10 Fifteen minutes later (under cross-examination Sartini said it was about ten minutes), Sartini took the keys and wanted to go out of the flat to buy food, she stated that the Appellant pulled at her clothes and asked her to go back in, saying that there was a lot of food in the house that Sartini could eat. The Appellant then took a high-heeled shoe (which Sartini subsequently claimed belonged to the Appellant's grandmother) from the shoe rack near the front door and hit Sartini on the top of the head with it about five times. Sartini stated that she could not confirm which part of the shoe hit her, although she felt a sharp pain. Sartini stated she put her hand to the top of her head and said it was painful, and also to shield herself from being hit again. Also, according to Sartini, she felt pain, headache and suffered some swelling on her head, which subsided after three days. After that, Sartini went to take a shower, but stated she did not wash her face because she felt pain. The Appellant told Sartini later in English, "I'm sorry." Sartini assumed that this was an apology in relation to the assault.

11 Sartini did not speak to anyone about the incident on 10 March because she was afraid of going out, as the Appellant was still angry. She also stated that she was still frightened that the Appellant would scold her and if the Appellant knew she was calling people "she would definitely get angry" (Notes of Evidence, p. 21).

12 On the evening of 14 March 2002, at about 11p.m., the Appellant asked Sartini while in the living room whether she had washed the toilet in the master bedroom. Sartini replied that she had cleaned the room but not the toilet, as she had not had time. The Appellant then went into the master bedroom, and then called Sartini in to inspect it. After that the Appellant then took a plastic basket, which was used to keep her daughter's toys in but at that moment was empty, to hit Sartini on the head. According to Sartini, the impact was not very hard, but basket broke. Sartini stated that she kept quiet and did not know what to do. Subsequently (Sartini claims it was eight minutes later) The Appellant scolded her and scratched Sartini's face with her right hand, while Sartini tried to shield herself with both hands. Sartini stated that she only felt pain from the basket and did not sustain any injuries. Sartini also stated that the Appellant's mother later asked her why her face was "like that", and Sartini replied that the Appellant had assaulted her.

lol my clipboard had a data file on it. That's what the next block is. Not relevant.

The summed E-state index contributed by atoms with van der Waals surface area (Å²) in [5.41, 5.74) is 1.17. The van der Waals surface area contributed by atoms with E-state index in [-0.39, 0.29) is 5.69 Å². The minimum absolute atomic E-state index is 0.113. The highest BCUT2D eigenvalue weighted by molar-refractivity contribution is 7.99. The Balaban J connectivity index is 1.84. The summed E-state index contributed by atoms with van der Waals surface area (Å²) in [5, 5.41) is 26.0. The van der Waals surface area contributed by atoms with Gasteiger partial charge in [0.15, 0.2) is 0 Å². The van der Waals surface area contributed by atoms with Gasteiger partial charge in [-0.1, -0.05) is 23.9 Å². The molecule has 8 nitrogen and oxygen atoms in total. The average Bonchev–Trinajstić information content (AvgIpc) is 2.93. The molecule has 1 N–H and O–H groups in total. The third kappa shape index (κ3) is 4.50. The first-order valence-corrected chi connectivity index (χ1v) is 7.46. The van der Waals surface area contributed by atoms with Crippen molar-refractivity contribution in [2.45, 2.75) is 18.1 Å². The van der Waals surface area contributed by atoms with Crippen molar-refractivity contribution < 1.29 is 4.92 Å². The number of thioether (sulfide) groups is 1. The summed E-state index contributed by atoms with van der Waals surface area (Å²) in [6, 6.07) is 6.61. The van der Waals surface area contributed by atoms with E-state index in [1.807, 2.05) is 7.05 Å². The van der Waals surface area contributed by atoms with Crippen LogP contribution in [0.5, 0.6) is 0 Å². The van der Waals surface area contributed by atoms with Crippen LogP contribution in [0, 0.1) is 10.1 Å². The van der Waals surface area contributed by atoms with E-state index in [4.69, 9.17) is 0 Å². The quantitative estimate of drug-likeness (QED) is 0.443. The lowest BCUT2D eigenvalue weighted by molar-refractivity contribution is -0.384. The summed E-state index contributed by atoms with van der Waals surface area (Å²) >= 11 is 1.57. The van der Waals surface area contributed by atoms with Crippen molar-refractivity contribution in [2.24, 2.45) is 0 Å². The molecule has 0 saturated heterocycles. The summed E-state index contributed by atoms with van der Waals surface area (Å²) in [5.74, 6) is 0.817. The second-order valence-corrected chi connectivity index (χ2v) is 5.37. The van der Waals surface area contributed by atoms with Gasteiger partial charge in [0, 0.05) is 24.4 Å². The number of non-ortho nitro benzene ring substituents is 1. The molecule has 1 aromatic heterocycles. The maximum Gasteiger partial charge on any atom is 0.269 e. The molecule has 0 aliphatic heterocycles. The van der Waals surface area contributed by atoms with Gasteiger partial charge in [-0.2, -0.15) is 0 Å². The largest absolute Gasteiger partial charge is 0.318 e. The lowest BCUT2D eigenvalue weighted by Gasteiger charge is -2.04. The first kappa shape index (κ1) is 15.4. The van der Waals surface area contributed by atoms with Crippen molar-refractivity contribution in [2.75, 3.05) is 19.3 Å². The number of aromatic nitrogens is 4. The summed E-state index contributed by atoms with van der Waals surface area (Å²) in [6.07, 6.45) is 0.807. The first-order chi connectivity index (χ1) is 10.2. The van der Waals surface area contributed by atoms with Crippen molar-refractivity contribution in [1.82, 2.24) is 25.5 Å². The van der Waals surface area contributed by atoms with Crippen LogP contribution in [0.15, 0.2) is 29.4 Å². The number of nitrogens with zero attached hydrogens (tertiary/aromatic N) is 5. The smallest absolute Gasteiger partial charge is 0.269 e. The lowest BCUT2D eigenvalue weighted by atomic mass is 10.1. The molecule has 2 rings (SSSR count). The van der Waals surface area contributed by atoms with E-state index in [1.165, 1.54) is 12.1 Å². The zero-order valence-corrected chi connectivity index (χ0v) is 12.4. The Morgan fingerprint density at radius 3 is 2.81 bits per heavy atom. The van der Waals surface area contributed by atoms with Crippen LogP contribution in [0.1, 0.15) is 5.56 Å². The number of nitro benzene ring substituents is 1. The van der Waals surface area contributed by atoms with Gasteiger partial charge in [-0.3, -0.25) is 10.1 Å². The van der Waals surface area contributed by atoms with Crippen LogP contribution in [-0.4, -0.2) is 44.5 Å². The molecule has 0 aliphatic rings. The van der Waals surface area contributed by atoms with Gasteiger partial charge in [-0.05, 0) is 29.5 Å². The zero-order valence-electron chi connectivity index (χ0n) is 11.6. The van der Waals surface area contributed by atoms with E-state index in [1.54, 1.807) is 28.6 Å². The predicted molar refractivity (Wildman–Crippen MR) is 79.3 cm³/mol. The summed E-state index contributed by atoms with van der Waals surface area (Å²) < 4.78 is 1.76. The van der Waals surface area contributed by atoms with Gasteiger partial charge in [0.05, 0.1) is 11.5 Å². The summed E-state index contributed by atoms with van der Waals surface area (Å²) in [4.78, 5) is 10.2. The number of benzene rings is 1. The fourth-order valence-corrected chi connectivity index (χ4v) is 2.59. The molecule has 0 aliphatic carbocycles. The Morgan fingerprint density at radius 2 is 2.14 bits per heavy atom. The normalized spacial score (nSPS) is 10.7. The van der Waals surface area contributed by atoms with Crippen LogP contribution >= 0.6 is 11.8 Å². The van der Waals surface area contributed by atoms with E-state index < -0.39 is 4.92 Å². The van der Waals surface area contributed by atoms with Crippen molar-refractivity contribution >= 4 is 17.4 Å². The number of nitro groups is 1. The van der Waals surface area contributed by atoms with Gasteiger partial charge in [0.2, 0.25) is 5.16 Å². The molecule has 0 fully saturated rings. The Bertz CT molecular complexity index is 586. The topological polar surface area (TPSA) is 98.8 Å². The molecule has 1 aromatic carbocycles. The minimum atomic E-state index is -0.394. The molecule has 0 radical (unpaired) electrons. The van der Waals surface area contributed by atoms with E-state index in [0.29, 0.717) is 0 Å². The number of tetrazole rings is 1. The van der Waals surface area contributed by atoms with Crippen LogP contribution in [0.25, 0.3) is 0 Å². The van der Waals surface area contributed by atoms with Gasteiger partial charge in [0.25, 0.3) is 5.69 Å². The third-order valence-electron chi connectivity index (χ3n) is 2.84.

13 On 15 March 2002, Sartini stated that she woke up, washed the clothes and cleaned the house in the morning. Then at about 9.00a.m. she left the house while the rest of the household were still sleeping. The Appellant's sister had already gone to work. Sartini left a note in English behind, stating, "I'm sorry ma'am, I have no choice I have to leave." She then called up her aunt, Kusniatun, using a public telephone at a void deck three blocks away, and told her that the Appellant had assaulted her and also had not paid her. Kusniatun then told Sartini to come over to "her place", or rather where Kusniatun was employed also as a domestic maid. She then took a taxi there.

14 After reaching Kusniatun's place of employment, Sartini stated that Kusniatun advised her to sleep for a while but Sartini found that she could not despite trying, because she was frightened. When asked in cross-examination why she was frightened, Sartini stated, "Because I ran away and ma'am will definitely angry and will scold me." Sartini also said that she spoke to Kusniatun's employer's sister, who asked what happened to her face, and Sartini told her that the Appellant had assaulted her. Kusniatun's employer's sister then tried contacting the Indonesian Embassy but it was closed. She then called the police, who arrived later and took Sartini to the police station.

15 Under cross-examination she was asked why she continued to stay with the Appellant if she had been unhappy after the Appellant's husband had left the household. Sartini stated that she was asked to continue her contract and that the Appellant had "promised she will not hit me again" (NE, p 36). She also stated that she did not have her agency's contact number, nor did she know at the time what the name of the agency was. Subsequently, she stated that she was afraid to go to the agent's place because the Appellant would scold her. She repeated that she was afraid that she would not know what to do as she was very frightened of the Appellant, and that the Appellant would confront her and ask her why she went to the agent. She then said did not call the agent because she did not know the name of the agent. Sartini stated she did know where the agency was, but when asked why she did not just go there, she replied that she did not think about that.

16 Sartini was also asked why she did not mention to the examining doctor that a bamboo stick had hit her. She explained that since it had only been a red mark and it had healed, she did not inform the doctor. She also stated that when the Appellant was not at home she had strict instructions not to use the telephone. She admitted calls were made to Indonesia (Exhibit D1), but these were the presence of the...